As your loved ones get older, the level of care that they need will increase. Knowing how much care they require and when that care needs to change can be a source of stress and anxiety. Here’s what you need to know about senior care for your loved ones.
What does in-home senior care cost?
Personal or Companion care is billed by the hour, depending on the number of hours needed per day. Hourly rates for private pay range from $30 per hour up to $45 per hour, depending on the time and type of care needed. If you have insurance or a Long Term Care policy, we can help determine if your plan would cover the cost of your care.
What is in-home senior care?
In-home senior care is a variety of services provided in a patient’s home. There might be a need for some personal, companion, or respite relief when you are caring for a loved one and need to go and run your errands and take care of yourself without leaving your loved one by themselves. In that instance, you could hire someone to come into the home while you’re gone.
There are also instances where the needed services might be more advanced. Perhaps your loved one needs physical, even wound care, that doesn’t qualify under insurance. In that instance, you can hire someone to come and provide that. If you have insurance, then your insurance provider would go ahead and schedule with the home care agency directly to provide those services.
In-home senior care covers a wide range of tasks, dependent on your specific needs. It can encompass anything from personal grooming, companion care, and respite relief to hiring someone long-term. When someone has had a stroke and they’re home from rehab, but the home care company is no longer coming, hiring a physical therapist could provide that peace of mind and support through the recovery. They can then come in and help throughout recovery until usual activities resume.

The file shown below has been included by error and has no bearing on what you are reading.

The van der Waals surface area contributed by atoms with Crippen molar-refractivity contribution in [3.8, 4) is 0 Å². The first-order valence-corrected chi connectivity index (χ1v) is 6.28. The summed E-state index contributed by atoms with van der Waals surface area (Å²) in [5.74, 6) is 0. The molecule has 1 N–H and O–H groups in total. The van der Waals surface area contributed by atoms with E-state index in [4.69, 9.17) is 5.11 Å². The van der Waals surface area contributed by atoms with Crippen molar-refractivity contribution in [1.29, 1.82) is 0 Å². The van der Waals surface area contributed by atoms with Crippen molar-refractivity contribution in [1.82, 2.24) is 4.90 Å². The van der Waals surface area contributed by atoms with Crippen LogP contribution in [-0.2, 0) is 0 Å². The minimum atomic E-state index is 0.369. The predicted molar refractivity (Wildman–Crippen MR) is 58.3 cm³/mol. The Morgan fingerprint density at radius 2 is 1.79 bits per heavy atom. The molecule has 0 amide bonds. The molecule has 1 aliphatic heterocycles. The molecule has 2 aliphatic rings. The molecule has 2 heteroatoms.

What is non-medical home care?
Non-medical care is caring for help with grooming, bathing transferring using an assistive device or meal prep. . Respite relief is time for yourself while ensuring your loved one has adequate care and support. That allows you to go grocery shopping or do something where you cannot take your loved one with you. Perhaps your loved one is bedbound, and you don’t want to leave them alone, but you have something to do. You can also hire personal care assistants or home health aides who might be able to stand by, without providing direct physical support, while someone bathes to keep them safe. Those are non-medical services that can be provided in a home setting.
What is a non-medical caregiver?
In the home care setting, a non-medical caregiver is a certified nursing assistant, home health aide, or trained companion caregiver. They just love caring for people, being in their homes, and helping them in their day-to-day activities. As caregivers, we can help the individual in need with laundry, meal prep, or bathing because they’ve had a stroke.
We get calls from people who just want to talk to somebody who doesn’t have family and doesn’t have friends and who is looking for companionship. They just want to have someone around to talk with, watch TV with, and maybe even run an errand or help them go to the grocer. Companionship is a very coveted position in the in-home care setting because our elderly population needs those services.